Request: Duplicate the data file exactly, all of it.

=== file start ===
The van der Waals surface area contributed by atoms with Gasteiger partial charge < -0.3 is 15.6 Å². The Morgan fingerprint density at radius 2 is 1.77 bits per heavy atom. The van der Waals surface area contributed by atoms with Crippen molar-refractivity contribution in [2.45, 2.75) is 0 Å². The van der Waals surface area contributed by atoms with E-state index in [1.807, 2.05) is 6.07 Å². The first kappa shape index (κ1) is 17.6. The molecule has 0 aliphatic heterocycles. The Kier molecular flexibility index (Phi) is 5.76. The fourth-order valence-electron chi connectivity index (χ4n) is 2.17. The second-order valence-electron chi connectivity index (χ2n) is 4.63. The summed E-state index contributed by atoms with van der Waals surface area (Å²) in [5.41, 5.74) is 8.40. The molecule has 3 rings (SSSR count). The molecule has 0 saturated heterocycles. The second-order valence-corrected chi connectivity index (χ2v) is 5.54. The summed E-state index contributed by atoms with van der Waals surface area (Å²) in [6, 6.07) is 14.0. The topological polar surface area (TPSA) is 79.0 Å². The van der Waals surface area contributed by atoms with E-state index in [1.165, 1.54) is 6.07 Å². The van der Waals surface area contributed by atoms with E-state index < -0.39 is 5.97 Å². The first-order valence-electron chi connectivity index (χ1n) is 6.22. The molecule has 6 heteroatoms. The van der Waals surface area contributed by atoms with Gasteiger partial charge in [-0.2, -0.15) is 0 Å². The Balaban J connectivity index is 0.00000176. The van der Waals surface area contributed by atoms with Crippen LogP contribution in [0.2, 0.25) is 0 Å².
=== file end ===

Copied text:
The van der Waals surface area contributed by atoms with Gasteiger partial charge < -0.3 is 15.6 Å². The Morgan fingerprint density at radius 2 is 1.77 bits per heavy atom. The van der Waals surface area contributed by atoms with Crippen molar-refractivity contribution in [2.45, 2.75) is 0 Å². The van der Waals surface area contributed by atoms with E-state index in [1.807, 2.05) is 6.07 Å². The first kappa shape index (κ1) is 17.6. The molecule has 0 aliphatic heterocycles. The Kier molecular flexibility index (Phi) is 5.76. The fourth-order valence-electron chi connectivity index (χ4n) is 2.17. The second-order valence-electron chi connectivity index (χ2n) is 4.63. The summed E-state index contributed by atoms with van der Waals surface area (Å²) in [5.41, 5.74) is 8.40. The molecule has 3 rings (SSSR count). The molecule has 0 saturated heterocycles. The second-order valence-corrected chi connectivity index (χ2v) is 5.54. The summed E-state index contributed by atoms with van der Waals surface area (Å²) in [6, 6.07) is 14.0. The topological polar surface area (TPSA) is 79.0 Å². The van der Waals surface area contributed by atoms with E-state index in [1.165, 1.54) is 6.07 Å². The van der Waals surface area contributed by atoms with E-state index < -0.39 is 5.97 Å². The first-order valence-electron chi connectivity index (χ1n) is 6.22. The molecule has 6 heteroatoms. The van der Waals surface area contributed by atoms with Gasteiger partial charge in [-0.2, -0.15) is 0 Å². The Balaban J connectivity index is 0.00000176. The van der Waals surface area contributed by atoms with Crippen LogP contribution in [0.2, 0.25) is 0 Å².